How India’s National Digital Health Mission Is Set To Revolutionize Healthcare – Forbes

By | August 17, 2020

On Saturday, on the occasion of the 74th anniversary of his country’s independence, India’s Prime Minister, Narendra Modi, announced the National Digital Health Mission, giving every Indian citizen a unique health ID, digitized health records, as well as a registry of doctors and health facilities.

The initiative aims to provide efficiency, accessibility, inclusiveness, security and save time and money in meeting the healthcare needs of a country of 1.38 billion people. The digitization of the population’s health information into a single database is a fundamental step toward improving public health delivery, but is also a very important milestone for issues such as the treatment of pandemics, and of course, everything related to biomedical research. In 2018, Modi’s government launched the Ayushman Bharat Yojana, a program aimed at providing free medical assistance to the 40% of the population with low income.

Of course, the challenge in developing such a system is data security. The deployment of the country’s national identification number and means of payment, Aadhaar, the largest project of its kind in the world, quickly hit problems of this kind, and which, if they occurred with health data, usually subject to strict privacy controls, could be a major headache for the government.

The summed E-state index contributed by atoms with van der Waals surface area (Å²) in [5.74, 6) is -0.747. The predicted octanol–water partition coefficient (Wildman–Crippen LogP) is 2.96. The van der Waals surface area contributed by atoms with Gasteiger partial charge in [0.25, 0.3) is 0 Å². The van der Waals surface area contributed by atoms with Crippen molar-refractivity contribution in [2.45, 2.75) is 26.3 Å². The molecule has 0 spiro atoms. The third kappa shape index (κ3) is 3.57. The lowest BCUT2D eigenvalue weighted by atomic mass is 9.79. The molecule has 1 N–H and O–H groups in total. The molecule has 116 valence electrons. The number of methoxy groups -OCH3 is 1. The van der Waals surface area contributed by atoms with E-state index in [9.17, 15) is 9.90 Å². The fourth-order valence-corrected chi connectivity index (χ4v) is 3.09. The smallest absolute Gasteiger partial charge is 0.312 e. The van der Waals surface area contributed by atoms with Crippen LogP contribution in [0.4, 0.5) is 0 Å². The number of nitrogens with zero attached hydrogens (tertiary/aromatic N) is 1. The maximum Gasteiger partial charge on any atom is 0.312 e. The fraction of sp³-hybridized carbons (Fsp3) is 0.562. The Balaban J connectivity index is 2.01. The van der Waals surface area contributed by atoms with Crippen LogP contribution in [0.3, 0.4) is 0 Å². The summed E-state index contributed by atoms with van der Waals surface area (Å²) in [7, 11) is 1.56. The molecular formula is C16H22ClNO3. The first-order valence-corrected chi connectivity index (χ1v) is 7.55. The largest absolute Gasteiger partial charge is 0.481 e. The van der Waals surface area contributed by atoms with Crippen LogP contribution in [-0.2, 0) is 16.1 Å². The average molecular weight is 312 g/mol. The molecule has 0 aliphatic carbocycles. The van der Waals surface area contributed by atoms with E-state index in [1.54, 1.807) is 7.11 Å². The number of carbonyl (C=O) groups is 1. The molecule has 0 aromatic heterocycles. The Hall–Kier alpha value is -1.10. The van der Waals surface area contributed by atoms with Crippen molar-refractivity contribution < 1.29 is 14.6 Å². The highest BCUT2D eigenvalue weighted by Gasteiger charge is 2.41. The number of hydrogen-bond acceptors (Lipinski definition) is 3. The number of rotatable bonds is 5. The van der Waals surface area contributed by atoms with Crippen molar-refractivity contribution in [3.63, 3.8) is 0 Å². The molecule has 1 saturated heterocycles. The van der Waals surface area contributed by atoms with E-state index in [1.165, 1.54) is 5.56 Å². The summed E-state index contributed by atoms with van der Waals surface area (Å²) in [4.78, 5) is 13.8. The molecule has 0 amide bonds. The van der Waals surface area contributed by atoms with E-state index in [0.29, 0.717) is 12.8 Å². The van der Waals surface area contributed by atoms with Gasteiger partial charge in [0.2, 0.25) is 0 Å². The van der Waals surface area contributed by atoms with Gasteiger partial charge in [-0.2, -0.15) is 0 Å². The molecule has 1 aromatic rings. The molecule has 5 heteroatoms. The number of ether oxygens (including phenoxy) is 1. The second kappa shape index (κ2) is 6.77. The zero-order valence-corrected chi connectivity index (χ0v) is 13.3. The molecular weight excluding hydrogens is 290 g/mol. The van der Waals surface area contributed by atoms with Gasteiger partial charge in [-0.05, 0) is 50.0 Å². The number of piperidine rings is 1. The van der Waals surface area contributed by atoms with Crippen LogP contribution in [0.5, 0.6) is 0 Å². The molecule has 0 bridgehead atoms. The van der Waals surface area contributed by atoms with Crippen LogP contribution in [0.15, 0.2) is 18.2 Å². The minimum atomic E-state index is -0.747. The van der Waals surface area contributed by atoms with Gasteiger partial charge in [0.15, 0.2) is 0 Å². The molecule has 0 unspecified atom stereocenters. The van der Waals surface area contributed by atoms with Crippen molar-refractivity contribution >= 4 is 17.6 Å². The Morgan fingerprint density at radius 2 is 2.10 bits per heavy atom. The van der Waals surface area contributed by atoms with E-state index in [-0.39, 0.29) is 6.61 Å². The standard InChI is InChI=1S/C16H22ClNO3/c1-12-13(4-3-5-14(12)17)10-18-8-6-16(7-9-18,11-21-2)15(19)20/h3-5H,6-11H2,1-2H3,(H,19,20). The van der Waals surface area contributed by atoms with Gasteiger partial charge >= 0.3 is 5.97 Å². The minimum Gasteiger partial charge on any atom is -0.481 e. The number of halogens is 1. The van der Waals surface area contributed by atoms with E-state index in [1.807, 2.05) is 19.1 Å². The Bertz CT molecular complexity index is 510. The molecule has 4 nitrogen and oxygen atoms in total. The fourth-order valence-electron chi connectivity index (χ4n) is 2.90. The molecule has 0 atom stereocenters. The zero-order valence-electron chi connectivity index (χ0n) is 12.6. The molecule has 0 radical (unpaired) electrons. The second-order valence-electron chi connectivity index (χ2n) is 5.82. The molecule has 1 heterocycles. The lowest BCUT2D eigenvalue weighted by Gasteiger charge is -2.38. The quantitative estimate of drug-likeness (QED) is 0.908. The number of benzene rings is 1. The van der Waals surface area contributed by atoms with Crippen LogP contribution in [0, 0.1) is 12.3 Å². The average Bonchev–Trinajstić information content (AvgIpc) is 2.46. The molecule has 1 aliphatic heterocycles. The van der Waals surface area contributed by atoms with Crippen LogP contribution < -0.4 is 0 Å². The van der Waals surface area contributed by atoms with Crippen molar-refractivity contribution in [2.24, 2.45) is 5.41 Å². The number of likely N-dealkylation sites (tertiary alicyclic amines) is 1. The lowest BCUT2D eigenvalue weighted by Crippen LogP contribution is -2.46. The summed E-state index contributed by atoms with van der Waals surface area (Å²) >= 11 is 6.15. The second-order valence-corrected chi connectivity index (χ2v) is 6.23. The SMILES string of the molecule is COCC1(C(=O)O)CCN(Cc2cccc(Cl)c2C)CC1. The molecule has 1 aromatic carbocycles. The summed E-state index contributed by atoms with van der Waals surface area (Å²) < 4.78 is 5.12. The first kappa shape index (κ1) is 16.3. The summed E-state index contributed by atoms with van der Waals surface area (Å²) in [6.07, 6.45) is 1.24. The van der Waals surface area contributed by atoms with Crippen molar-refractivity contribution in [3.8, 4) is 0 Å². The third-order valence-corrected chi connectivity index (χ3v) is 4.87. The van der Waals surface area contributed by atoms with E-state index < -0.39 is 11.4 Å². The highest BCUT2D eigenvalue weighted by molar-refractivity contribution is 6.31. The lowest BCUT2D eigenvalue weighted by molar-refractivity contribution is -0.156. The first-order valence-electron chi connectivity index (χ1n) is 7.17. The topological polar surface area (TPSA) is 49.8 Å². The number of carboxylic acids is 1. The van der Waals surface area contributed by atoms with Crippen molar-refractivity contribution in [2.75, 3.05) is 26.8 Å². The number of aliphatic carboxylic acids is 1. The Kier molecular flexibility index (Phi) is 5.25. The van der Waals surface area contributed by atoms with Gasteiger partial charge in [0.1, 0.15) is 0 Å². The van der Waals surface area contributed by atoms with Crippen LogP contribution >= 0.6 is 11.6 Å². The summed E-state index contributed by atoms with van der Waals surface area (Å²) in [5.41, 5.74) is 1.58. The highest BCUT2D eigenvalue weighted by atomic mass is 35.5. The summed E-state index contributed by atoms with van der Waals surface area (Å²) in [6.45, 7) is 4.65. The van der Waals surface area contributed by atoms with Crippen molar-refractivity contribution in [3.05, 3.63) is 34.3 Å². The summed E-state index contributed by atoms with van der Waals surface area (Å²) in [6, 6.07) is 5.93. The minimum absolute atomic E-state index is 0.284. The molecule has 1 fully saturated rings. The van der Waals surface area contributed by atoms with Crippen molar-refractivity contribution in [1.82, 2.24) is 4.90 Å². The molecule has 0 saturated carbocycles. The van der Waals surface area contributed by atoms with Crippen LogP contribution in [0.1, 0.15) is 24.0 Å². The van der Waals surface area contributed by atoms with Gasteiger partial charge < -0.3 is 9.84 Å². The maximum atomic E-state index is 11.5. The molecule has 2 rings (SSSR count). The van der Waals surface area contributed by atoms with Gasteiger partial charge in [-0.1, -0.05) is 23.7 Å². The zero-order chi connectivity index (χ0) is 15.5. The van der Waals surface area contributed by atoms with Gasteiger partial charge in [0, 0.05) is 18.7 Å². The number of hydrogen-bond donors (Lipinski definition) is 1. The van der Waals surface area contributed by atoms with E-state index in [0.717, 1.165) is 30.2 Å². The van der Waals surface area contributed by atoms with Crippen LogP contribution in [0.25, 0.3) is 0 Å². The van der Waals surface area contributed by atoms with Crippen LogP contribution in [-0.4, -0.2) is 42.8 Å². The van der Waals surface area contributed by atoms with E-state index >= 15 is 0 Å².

India, a country where this kind of issue could have huge consequences, seems poised to become the world’s largest laboratory for privacy issues. In the case of healthcare, this could be combined with trends such as those pointed out by the Singaporean government regarding the use of wearables as real time health monitors, with the idea of providing citizens with a truly proactive system and possible early diagnosis of a good number of medical conditions. Such a system would result not only in a reduction in the suffering caused by late responses to many diseases, but also in lower treatment costs.

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Healthcare is set to undergo a revolution, and digitalization will contribute most to this. The Indian experiment could be a good way to identify the issues involved in mass rollouts of digital initiatives. Public healthcare officials all over the world should be monitoring India closely.

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